The case of the composer Hajibeyov from Azerbaidzhan is an interesting one, simply because of the fact that outside of his home country, where he is so deeply recognized, his name is all but unknown. Unspoken of in most books, lectures, and conferences about music, which are mostly produced in the Western world, this composer goes unrecognized for the additions he made to music throughout his lifetime. The author gives a number of reasons for this:
- His death took place during the cooldown of Western interest in Soviet Music, which was right after World War Two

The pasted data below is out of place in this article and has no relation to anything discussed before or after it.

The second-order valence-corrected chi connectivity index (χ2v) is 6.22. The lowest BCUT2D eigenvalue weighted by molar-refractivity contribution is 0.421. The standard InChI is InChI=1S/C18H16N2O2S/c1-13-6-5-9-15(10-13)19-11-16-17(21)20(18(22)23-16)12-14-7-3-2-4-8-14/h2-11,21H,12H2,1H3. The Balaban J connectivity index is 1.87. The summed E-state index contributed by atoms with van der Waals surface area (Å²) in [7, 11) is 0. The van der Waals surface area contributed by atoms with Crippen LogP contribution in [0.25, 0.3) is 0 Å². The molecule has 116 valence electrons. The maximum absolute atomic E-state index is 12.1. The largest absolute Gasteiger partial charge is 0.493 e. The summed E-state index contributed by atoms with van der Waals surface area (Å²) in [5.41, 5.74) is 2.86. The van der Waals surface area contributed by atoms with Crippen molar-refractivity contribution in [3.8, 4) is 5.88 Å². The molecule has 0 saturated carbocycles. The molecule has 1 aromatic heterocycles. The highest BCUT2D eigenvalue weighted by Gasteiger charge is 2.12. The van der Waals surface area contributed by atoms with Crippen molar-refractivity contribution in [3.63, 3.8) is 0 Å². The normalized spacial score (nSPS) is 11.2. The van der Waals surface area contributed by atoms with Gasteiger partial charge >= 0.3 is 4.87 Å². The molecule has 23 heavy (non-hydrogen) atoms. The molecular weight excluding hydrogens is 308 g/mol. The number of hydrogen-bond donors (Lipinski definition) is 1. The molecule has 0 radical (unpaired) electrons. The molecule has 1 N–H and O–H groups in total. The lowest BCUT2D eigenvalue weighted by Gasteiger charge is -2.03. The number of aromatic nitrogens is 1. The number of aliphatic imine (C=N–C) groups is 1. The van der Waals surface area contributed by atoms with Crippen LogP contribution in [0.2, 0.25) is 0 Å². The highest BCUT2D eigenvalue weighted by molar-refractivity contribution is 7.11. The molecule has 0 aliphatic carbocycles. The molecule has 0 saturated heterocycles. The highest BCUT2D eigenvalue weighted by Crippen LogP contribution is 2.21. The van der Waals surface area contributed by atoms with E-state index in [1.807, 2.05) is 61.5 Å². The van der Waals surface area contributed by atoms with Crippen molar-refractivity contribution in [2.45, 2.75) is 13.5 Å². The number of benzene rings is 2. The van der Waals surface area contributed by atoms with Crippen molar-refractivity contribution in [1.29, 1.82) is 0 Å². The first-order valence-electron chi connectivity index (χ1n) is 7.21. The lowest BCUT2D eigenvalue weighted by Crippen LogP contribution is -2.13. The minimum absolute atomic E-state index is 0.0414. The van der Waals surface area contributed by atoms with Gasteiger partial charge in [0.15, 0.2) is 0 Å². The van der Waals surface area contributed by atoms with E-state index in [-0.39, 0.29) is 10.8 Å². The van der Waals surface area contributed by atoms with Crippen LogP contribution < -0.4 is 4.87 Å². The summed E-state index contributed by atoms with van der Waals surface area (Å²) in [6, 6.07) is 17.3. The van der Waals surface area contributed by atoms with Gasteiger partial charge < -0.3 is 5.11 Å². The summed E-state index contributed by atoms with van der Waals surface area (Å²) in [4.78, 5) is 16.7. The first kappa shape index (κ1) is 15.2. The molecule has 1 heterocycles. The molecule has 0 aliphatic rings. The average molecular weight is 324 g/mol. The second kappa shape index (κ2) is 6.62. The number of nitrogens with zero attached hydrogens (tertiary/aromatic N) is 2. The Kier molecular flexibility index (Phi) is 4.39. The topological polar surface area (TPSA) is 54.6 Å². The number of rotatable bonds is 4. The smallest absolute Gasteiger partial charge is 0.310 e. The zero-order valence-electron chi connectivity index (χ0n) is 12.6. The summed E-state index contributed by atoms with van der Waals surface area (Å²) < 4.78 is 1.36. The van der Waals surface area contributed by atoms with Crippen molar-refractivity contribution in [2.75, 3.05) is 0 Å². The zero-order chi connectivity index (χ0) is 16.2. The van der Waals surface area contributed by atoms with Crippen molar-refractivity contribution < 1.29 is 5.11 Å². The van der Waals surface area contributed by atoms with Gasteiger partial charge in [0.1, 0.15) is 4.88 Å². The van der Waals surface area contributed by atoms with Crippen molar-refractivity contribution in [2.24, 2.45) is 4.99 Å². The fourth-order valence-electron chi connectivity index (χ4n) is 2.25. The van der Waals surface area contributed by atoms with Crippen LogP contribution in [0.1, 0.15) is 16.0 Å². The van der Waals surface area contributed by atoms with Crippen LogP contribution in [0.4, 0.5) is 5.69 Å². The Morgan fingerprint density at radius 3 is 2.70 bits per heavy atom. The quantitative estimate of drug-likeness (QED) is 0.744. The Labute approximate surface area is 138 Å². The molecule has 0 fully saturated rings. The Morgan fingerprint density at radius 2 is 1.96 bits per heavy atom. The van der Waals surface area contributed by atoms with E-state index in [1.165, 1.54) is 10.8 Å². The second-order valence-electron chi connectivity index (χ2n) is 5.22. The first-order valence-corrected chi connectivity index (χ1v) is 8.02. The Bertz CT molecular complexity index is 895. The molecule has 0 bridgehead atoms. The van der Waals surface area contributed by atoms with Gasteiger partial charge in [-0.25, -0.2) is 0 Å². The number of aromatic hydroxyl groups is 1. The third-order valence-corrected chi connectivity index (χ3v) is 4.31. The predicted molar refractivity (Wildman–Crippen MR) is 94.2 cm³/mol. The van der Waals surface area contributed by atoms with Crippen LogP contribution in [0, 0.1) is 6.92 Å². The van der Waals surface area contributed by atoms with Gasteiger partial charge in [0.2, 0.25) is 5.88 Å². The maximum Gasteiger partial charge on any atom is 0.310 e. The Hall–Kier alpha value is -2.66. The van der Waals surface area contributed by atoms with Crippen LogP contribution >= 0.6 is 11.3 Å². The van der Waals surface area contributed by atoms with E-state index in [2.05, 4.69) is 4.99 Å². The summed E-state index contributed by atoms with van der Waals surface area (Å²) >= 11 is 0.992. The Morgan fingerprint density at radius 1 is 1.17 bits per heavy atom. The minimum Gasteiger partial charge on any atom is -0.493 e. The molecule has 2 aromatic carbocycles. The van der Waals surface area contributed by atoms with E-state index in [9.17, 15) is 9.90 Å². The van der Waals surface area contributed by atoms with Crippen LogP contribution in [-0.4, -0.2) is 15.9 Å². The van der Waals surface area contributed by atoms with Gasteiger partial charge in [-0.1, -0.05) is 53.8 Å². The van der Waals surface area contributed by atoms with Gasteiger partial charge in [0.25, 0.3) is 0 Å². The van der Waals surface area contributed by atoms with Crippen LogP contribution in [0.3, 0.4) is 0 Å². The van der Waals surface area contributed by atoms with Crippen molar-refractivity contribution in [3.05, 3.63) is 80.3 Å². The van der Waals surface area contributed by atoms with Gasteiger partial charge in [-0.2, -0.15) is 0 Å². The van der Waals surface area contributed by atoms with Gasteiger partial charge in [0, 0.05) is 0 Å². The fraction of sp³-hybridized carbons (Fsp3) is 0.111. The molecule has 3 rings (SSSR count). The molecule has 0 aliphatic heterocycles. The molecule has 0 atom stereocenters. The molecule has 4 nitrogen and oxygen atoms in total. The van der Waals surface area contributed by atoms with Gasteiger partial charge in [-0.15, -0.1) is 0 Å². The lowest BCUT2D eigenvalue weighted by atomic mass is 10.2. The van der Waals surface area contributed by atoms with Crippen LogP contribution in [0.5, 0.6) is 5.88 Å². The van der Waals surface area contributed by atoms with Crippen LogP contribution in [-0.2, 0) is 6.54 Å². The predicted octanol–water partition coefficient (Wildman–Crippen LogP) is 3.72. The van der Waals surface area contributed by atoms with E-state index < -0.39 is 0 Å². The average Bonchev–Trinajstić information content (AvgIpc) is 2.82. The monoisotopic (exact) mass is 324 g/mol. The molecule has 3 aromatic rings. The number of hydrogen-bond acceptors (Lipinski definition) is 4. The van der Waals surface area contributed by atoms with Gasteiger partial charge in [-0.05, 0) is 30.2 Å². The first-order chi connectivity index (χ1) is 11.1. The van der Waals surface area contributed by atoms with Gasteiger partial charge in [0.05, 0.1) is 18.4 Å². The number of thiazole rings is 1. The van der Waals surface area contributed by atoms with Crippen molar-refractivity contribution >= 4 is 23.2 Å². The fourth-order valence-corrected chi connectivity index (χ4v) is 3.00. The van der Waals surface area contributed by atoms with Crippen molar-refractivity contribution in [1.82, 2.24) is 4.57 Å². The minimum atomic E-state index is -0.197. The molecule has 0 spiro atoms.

- He was considered a one-hit-wonder due to the fact that his most popular music near his death was war marches and cantatas
An important mention in this paper, though, is that Hajibeyov personified the failure of Soviet music policy when it came to national identity and culture. Is this assertion valid? What kind of evidence supports or refutes this statement? And, what does this have to do with the things we’ve learned about Soviet nationalist policy in previous classes?